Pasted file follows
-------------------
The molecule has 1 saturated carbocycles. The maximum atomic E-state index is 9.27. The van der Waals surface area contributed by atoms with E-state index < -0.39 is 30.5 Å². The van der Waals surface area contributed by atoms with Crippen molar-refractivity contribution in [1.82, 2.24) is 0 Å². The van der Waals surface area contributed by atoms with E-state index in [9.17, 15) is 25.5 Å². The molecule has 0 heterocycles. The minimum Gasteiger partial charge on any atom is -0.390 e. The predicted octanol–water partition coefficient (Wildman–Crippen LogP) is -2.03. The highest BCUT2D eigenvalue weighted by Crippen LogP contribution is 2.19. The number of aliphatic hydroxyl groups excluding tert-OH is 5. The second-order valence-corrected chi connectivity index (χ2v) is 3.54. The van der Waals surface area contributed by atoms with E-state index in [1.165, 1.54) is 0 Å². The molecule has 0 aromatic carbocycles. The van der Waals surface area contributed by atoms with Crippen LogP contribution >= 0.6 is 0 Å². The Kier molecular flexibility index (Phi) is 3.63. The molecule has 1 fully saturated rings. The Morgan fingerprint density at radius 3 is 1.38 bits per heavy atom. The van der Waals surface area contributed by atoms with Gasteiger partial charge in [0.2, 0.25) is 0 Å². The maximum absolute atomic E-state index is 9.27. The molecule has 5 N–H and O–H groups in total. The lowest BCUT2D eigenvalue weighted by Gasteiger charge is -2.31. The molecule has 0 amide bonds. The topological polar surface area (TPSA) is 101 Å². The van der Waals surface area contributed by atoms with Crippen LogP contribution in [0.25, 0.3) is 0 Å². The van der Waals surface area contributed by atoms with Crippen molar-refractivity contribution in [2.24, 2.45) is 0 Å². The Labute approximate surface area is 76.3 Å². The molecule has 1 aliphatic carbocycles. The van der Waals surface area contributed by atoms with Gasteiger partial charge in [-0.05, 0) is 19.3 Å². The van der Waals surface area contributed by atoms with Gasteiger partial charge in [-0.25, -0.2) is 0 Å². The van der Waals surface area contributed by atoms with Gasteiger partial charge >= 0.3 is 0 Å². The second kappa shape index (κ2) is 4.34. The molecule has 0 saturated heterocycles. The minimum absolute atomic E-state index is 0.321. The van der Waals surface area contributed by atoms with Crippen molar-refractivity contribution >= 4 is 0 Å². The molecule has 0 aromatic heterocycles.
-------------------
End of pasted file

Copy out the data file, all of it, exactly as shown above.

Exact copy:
The molecule has 1 saturated carbocycles. The maximum atomic E-state index is 9.27. The van der Waals surface area contributed by atoms with E-state index < -0.39 is 30.5 Å². The van der Waals surface area contributed by atoms with Crippen molar-refractivity contribution in [1.82, 2.24) is 0 Å². The van der Waals surface area contributed by atoms with E-state index in [9.17, 15) is 25.5 Å². The molecule has 0 heterocycles. The minimum Gasteiger partial charge on any atom is -0.390 e. The predicted octanol–water partition coefficient (Wildman–Crippen LogP) is -2.03. The highest BCUT2D eigenvalue weighted by Crippen LogP contribution is 2.19. The number of aliphatic hydroxyl groups excluding tert-OH is 5. The second-order valence-corrected chi connectivity index (χ2v) is 3.54. The van der Waals surface area contributed by atoms with E-state index in [1.165, 1.54) is 0 Å². The molecule has 0 aromatic carbocycles. The van der Waals surface area contributed by atoms with Crippen LogP contribution >= 0.6 is 0 Å². The Kier molecular flexibility index (Phi) is 3.63. The molecule has 1 fully saturated rings. The Morgan fingerprint density at radius 3 is 1.38 bits per heavy atom. The van der Waals surface area contributed by atoms with Gasteiger partial charge in [0.2, 0.25) is 0 Å². The maximum absolute atomic E-state index is 9.27. The molecule has 5 N–H and O–H groups in total. The lowest BCUT2D eigenvalue weighted by Gasteiger charge is -2.31. The molecule has 0 amide bonds. The topological polar surface area (TPSA) is 101 Å². The van der Waals surface area contributed by atoms with Crippen LogP contribution in [0.25, 0.3) is 0 Å². The van der Waals surface area contributed by atoms with Crippen molar-refractivity contribution in [2.24, 2.45) is 0 Å². The Labute approximate surface area is 76.3 Å². The molecule has 1 aliphatic carbocycles. The van der Waals surface area contributed by atoms with Gasteiger partial charge in [-0.05, 0) is 19.3 Å². The van der Waals surface area contributed by atoms with Gasteiger partial charge in [-0.25, -0.2) is 0 Å². The van der Waals surface area contributed by atoms with Gasteiger partial charge >= 0.3 is 0 Å². The second kappa shape index (κ2) is 4.34. The molecule has 0 saturated heterocycles. The minimum absolute atomic E-state index is 0.321. The van der Waals surface area contributed by atoms with Crippen molar-refractivity contribution >= 4 is 0 Å². The molecule has 0 aromatic heterocycles.